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An Impressive Release of lesser-known Copland,
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This review is from: Copland: Dance Symphony (Audio CD)
This latest release from Naxos brings together Copland's other purely orchestral `symphonies': Whilst it is the Third symphony which is probably the best known of his symphonic output, and which undoubtedly fulfils the concept of the symphony most powerfully and cogently, these three other works are engaging and distinctive in their own right.
The Symphony No.1 is an arrangement of Copland's symphony for Organ and Orchestra from 1924. As the booklet notes point out, the arrangement was primarily made so that the work could attract a greater number of performances through employing a conventional sized orchestra, yet the irony is that the original version has generally received more outings than the arrangement (comparison between the two shows how Copland has revoiced the organ part to integrate it into the orchestral palette, yet the works can be enjoyed as separate entities, each a different `take' on the same material).
The symphony as recorded on this disc is muscular and compelling, with a typical no-nonsense clear-water orchestration, and a Stravinskian construction.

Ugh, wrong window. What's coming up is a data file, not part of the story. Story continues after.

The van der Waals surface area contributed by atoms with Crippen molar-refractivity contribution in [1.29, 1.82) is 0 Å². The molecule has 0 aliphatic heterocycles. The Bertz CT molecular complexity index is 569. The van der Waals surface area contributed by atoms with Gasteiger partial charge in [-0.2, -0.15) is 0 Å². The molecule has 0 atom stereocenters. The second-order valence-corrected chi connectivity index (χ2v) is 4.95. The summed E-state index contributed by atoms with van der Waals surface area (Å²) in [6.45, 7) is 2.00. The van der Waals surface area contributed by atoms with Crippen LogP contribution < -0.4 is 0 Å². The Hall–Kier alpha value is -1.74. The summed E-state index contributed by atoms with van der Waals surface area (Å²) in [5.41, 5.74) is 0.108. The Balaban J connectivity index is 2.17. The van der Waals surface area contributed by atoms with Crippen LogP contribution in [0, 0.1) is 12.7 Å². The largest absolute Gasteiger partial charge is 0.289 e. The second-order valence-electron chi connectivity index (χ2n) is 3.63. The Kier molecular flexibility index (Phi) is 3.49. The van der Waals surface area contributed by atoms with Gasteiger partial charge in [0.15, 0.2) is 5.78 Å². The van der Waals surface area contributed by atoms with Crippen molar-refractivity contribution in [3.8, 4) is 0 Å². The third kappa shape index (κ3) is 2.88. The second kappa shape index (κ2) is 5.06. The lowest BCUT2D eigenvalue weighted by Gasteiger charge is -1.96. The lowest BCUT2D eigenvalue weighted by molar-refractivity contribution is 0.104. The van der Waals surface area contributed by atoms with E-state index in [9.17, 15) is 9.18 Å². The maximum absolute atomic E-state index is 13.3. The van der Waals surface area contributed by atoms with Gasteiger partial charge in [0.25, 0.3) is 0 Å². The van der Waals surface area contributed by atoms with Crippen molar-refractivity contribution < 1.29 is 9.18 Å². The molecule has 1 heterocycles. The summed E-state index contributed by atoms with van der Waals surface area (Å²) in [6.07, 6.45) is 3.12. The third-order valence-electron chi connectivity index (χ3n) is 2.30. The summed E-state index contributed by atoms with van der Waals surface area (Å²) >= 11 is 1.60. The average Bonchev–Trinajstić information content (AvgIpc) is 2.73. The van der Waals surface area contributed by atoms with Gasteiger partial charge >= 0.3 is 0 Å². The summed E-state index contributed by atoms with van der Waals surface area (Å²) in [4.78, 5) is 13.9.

The Symphony No.2- otherwise known as the `Short symphony- is, at 15 minutes long, about the same length as Prokofiev's classical symphony. It employs an even more concentrated neo-classical Stravinskian sound world, and there are distinct echoes of the `wide-open prairie' sound of Copland's ballets.
With its complicated rhythms, this is not a work for anything less than a virtuoso orchestra and the Bournemouth Symphony do not disappoint. Alsop gives the piece a continuous onward momentum, as vital here as with Stravinsky's Dumbarton Oaks. Without such intensity, the piece would soon unravel. Instead it unfolds with a satisfying lyrical logic.
The last work on the CD- the Dance Symphony- betrays its balletic origins (especially in the central movement) in a Debussy-like sound world, though the overall shape and feel of the piece follows the normal symphonic pattern. The three movements follow one another without a break, and it is easy to see how Copland's original inspiration (the 1921 film Nosferatu) engendered a kaleidoscopic pictorial feel, edged with a primitive syncopated colouring.
This is an impressive release highlighting the passion and precision which this orchestra can generate: Marin Alsop bows out in style.